A private collection of silver assembled more than a century ago was the major strength of a two-day sale at Dreweatts (25% buyers’ premium) on March 8-9 (as covered in ATG No 2536).
But sought after too were the lots from Victoria Lady de Rothschild – the second of financier Sir Evelyn de Rothschild’s three wives. Her ceramics, timepieces and jewellery brought some unexpectedly high bids.
Christie’s had first dibs on this collection, selling 175 lots in a December online sale for £3.7m.
The Donnington Priory offering was, nonetheless, considerably more than crumbs from a rich lady’s table. And Victoria kept a very stylish table indeed.
The most remarkable element of this collection was the huge volume of Qing blue and white tulip or crocus vases. Modelled like five adjoining Chinese baluster vases with a central ‘garlic head’ stem, these were typically made for the Dutch market for the display of flowers. They are not uncommon at auction but here there were close to 40 of them offered in 22 lots.
It provided an opportunity to see the many subtle variations on a theme, although prices were pretty standard at around £3000 a pair against low-ball estimates of £200-300. The top-seller was 10in (25.5cm) tall: a pair painted with dragons chasing flaming pearls sold at £4200. Against some Chinese interest all went to UK collectors at a hammer total of £71,400.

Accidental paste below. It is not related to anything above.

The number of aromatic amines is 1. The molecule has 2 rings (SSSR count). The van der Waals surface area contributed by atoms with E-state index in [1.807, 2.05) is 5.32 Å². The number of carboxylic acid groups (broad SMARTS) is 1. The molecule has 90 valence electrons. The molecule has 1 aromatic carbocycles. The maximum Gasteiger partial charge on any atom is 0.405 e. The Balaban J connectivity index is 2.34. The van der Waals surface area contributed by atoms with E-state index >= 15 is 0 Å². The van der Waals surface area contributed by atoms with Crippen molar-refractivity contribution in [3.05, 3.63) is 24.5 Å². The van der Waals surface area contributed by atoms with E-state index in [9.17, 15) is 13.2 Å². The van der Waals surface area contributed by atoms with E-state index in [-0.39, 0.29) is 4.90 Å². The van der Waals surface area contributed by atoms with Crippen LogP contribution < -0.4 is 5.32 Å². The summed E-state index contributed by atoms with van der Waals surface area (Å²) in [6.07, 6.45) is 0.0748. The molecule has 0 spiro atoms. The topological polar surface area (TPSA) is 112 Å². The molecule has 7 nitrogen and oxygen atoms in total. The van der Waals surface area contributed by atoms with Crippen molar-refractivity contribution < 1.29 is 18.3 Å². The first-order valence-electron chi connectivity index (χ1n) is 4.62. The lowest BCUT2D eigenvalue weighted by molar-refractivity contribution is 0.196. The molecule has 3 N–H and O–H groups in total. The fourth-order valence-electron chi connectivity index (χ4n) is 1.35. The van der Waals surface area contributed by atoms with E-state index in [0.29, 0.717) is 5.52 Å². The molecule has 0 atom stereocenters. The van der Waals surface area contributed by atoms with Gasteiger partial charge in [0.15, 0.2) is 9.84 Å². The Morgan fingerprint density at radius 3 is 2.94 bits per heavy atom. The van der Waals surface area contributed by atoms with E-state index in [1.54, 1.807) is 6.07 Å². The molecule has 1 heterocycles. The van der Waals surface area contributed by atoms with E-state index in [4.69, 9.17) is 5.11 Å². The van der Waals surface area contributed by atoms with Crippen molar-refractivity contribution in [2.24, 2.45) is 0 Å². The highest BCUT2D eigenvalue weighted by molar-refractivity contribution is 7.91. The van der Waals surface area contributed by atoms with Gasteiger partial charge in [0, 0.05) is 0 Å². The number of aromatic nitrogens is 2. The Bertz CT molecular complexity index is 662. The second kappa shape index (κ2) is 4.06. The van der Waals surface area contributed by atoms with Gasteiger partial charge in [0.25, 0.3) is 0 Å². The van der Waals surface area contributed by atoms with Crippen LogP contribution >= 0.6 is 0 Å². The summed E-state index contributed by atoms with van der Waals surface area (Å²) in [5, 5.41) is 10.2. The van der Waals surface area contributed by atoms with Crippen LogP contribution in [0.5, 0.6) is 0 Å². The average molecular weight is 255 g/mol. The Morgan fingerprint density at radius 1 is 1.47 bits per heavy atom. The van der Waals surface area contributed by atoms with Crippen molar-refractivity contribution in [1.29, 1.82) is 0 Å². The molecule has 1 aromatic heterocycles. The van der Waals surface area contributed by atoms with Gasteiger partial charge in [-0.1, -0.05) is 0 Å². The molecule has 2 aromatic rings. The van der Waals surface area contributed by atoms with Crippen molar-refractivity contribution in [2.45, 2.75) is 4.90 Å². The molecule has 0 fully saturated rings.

Less dramatic but also demolishing the estimate was a European offering: a composite Chantilly porcelain part-dinner service of about 180 pieces from c.1775-1800. All painted in blue and white with scattered floral sprays, they had signs of wear but, against a £3000-5000 estimate, made £13,000 from an online buyer.
Coral in demand
Outshining them all, however, was a red coral necklace, comprising four rows of graduated beads ranging from 0.5-2cm and weighing 670 grams. Pitched at £800-1200, it sold at £28,000.
Coral has been a favourite among Asian buyers for some time and cherry red is regarded as a particularly auspicious colour. Bidding came from south Asia and the Middle East.
Most of Lady de Rothschild’s European silver was modern, including a sterling standard pitcher to the classic model 978 design by Henning Koppel for Georg Jensen. Designed in 1948 but date coded for 2006, it doubled top expectations in going to a Continental buyer at £10,000.
“The estimates were conservative, based on similar recent selling prices, but it was also difficult to price some of the pieces as they had no previous auction records”, said Dreweatts deputy chairman James Nicholson.
Sixty hammered silver finger bowls, beakers and tumblers by the London and international jeweller William Welstead were offered in 10 lots with a total high estimate of £3700. Doubtless the de Rothschild cachet encouraged buyers.
Variously dated from 2004-07, they went to UK and US private bidders, often leaving the trade as underbidders. They totalled £15,300, led by a group of nine finger bowls at £3500. Nine Italian thumbprint salt cellars by Elsa Peretti for Tiffany similarly demolished the estimate, selling at £2600.